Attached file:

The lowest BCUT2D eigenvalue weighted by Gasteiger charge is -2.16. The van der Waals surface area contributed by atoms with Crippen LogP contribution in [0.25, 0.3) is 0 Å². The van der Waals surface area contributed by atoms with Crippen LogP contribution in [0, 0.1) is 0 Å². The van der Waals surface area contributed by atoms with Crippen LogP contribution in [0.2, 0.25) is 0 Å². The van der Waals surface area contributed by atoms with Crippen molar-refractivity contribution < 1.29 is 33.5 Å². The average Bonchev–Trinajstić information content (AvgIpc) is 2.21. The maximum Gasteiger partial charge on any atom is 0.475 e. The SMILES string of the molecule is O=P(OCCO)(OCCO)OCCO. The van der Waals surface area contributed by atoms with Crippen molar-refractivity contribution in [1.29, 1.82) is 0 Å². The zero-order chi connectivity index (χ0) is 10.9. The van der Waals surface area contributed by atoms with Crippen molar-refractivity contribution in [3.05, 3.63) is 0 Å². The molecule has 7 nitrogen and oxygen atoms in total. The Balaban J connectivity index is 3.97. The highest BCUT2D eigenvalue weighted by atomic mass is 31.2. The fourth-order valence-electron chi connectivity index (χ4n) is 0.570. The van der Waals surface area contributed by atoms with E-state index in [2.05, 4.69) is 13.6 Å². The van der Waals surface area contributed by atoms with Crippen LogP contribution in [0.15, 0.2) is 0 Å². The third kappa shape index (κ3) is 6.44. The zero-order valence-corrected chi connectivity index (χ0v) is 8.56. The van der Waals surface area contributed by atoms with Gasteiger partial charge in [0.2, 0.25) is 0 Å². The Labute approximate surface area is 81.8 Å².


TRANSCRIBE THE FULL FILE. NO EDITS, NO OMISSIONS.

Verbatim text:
The lowest BCUT2D eigenvalue weighted by Gasteiger charge is -2.16. The van der Waals surface area contributed by atoms with Crippen LogP contribution in [0.25, 0.3) is 0 Å². The van der Waals surface area contributed by atoms with Crippen LogP contribution in [0, 0.1) is 0 Å². The van der Waals surface area contributed by atoms with Crippen LogP contribution in [0.2, 0.25) is 0 Å². The van der Waals surface area contributed by atoms with Crippen molar-refractivity contribution < 1.29 is 33.5 Å². The average Bonchev–Trinajstić information content (AvgIpc) is 2.21. The maximum Gasteiger partial charge on any atom is 0.475 e. The SMILES string of the molecule is O=P(OCCO)(OCCO)OCCO. The van der Waals surface area contributed by atoms with Crippen molar-refractivity contribution in [1.29, 1.82) is 0 Å². The zero-order chi connectivity index (χ0) is 10.9. The van der Waals surface area contributed by atoms with Crippen molar-refractivity contribution in [3.05, 3.63) is 0 Å². The molecule has 7 nitrogen and oxygen atoms in total. The Balaban J connectivity index is 3.97. The highest BCUT2D eigenvalue weighted by atomic mass is 31.2. The fourth-order valence-electron chi connectivity index (χ4n) is 0.570. The van der Waals surface area contributed by atoms with E-state index in [2.05, 4.69) is 13.6 Å². The van der Waals surface area contributed by atoms with Crippen LogP contribution in [0.15, 0.2) is 0 Å². The third kappa shape index (κ3) is 6.44. The zero-order valence-corrected chi connectivity index (χ0v) is 8.56. The van der Waals surface area contributed by atoms with Gasteiger partial charge in [0.2, 0.25) is 0 Å². The Labute approximate surface area is 81.8 Å².